So, should artists strive for quantity over quality or vice versa? For example, optimized for streams versus small band of collectors on chain? For example? Like, what’s your mental model around that? Because you need to do both, right? I think they’re not like, I don’t think they live individually. But where’s that happy medium, you know?

Dot: Yeah, I think that’s gonna be different for everyone. I know, for me, and my career, and I’m definitely trying to approach all of this in as balanced of a way as possible. I recognize that within web three, at this point, we don’t really have the reach of that, you know, Spotify, iTunes, or Apple Music, and putting music out on these platforms can have. So, we do need to exist in those spaces. I do appreciate connecting with people in that way, too. I don’t mean to say that I don’t appreciate that. It’s just, I don’t feel as much of an emotional connection to it. Because I there’s no way for me to even really process like the numbers of people that are streaming it. Right. So, it’s like that, to me is still a necessary part. And, you know, interacting with, like, the traditional music industry, in certain ways, for me is still necessary, you know, working with an agent going out, getting on these other festival lineups, and like trying to tour and play as many shows as possible. That’s all super important to me. And it’s something that I just love doing, I’m so thrilled to be able to spend time doing that. And at the same time, you know, like I want to make music that it’s not necessarily for the masses, of course, I want to connect with people as many people as possible through music, but I don’t ever want to compromise my vision to make something that’s maybe more like easily digestible or listenable to someone or fits easier onto a playlist. So, to me, then having a small group of you know, more like hardcore fans, appreciators collectors, who really care about that niche type of music is special to me, as an artist, and sort of from the perspective of like, my own integrity, and just not compromising, you know, the music that I make to fit in these other arenas. If that makes any sense? Kind of, I’m wondering.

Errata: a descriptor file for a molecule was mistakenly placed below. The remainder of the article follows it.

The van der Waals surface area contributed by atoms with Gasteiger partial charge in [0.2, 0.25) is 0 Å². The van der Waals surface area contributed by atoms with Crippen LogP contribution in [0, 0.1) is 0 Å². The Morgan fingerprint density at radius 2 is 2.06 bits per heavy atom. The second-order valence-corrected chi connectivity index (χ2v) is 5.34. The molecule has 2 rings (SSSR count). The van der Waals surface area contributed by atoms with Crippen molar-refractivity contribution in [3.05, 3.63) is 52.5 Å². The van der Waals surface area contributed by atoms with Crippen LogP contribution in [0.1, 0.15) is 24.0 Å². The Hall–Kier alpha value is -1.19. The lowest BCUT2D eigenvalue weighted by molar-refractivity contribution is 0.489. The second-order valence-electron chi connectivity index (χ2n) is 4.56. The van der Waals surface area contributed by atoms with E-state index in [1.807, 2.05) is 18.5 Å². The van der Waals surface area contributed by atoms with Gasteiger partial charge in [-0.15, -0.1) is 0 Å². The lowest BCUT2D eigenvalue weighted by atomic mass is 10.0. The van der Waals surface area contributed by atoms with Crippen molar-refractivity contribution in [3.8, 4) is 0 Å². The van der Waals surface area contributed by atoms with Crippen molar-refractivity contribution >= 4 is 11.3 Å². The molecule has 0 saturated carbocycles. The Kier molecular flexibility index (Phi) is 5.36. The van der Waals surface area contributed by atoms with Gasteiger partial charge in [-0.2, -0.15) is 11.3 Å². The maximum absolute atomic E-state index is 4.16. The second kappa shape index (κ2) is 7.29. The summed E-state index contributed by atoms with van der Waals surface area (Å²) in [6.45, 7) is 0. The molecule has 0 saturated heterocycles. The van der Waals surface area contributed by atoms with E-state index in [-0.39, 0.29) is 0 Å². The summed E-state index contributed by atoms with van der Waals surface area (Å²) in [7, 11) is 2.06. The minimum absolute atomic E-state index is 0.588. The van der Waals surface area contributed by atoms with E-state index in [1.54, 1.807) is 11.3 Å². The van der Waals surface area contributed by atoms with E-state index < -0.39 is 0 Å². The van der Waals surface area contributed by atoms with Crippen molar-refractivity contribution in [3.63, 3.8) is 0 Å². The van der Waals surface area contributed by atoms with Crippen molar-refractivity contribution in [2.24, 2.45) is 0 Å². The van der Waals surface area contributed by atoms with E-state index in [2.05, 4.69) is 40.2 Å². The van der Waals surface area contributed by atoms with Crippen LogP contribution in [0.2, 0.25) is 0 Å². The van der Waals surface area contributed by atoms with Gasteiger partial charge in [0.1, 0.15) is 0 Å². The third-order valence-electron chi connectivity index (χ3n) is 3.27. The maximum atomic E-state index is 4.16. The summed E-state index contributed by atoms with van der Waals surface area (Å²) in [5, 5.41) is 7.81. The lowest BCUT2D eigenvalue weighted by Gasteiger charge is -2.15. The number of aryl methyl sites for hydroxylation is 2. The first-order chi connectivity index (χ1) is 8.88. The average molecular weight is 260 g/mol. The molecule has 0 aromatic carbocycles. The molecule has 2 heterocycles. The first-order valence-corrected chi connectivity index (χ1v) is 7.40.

How Dot Creates Value for Collectors

That makes a lot of sense. Because I guess you want to create more value and more like, in a personal experience with your listeners, slash collectors. Right? And I know, you’ve been vocal about that. And kind of the conversation that we had prior to the interview was kind of understanding what you have in store for your collectors. So, my next question to you is what has been your experience, one with trying to bring more value to your collectors and two what do you have in store for them in the future?